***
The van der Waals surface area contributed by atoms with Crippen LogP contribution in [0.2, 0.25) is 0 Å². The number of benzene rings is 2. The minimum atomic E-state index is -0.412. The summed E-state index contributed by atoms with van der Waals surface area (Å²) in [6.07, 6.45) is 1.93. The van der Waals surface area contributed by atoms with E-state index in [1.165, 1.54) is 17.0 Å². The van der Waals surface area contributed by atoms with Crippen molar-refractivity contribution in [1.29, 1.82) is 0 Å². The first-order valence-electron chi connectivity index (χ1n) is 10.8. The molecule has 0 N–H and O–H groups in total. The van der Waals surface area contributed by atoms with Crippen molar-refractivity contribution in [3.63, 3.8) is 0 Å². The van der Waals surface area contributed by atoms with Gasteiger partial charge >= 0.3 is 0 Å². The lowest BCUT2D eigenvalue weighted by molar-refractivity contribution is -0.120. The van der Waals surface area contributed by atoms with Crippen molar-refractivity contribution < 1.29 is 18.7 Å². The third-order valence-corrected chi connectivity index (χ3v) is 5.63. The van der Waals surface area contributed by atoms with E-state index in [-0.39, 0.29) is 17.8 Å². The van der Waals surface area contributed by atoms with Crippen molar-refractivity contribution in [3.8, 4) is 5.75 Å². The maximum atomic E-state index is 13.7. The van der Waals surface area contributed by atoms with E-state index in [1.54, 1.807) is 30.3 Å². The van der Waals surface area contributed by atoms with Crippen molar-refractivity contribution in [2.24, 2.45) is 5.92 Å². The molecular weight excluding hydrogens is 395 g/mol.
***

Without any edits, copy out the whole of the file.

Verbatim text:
The van der Waals surface area contributed by atoms with Crippen LogP contribution in [0.2, 0.25) is 0 Å². The number of benzene rings is 2. The minimum atomic E-state index is -0.412. The summed E-state index contributed by atoms with van der Waals surface area (Å²) in [6.07, 6.45) is 1.93. The van der Waals surface area contributed by atoms with E-state index in [1.165, 1.54) is 17.0 Å². The van der Waals surface area contributed by atoms with Crippen molar-refractivity contribution in [1.29, 1.82) is 0 Å². The first-order valence-electron chi connectivity index (χ1n) is 10.8. The molecule has 0 N–H and O–H groups in total. The van der Waals surface area contributed by atoms with Crippen molar-refractivity contribution in [3.63, 3.8) is 0 Å². The van der Waals surface area contributed by atoms with Gasteiger partial charge >= 0.3 is 0 Å². The lowest BCUT2D eigenvalue weighted by molar-refractivity contribution is -0.120. The van der Waals surface area contributed by atoms with Crippen molar-refractivity contribution < 1.29 is 18.7 Å². The third-order valence-corrected chi connectivity index (χ3v) is 5.63. The van der Waals surface area contributed by atoms with E-state index in [-0.39, 0.29) is 17.8 Å². The van der Waals surface area contributed by atoms with Crippen molar-refractivity contribution in [3.8, 4) is 5.75 Å². The maximum atomic E-state index is 13.7. The van der Waals surface area contributed by atoms with E-state index in [1.54, 1.807) is 30.3 Å². The van der Waals surface area contributed by atoms with Crippen molar-refractivity contribution in [2.24, 2.45) is 5.92 Å². The molecular weight excluding hydrogens is 395 g/mol.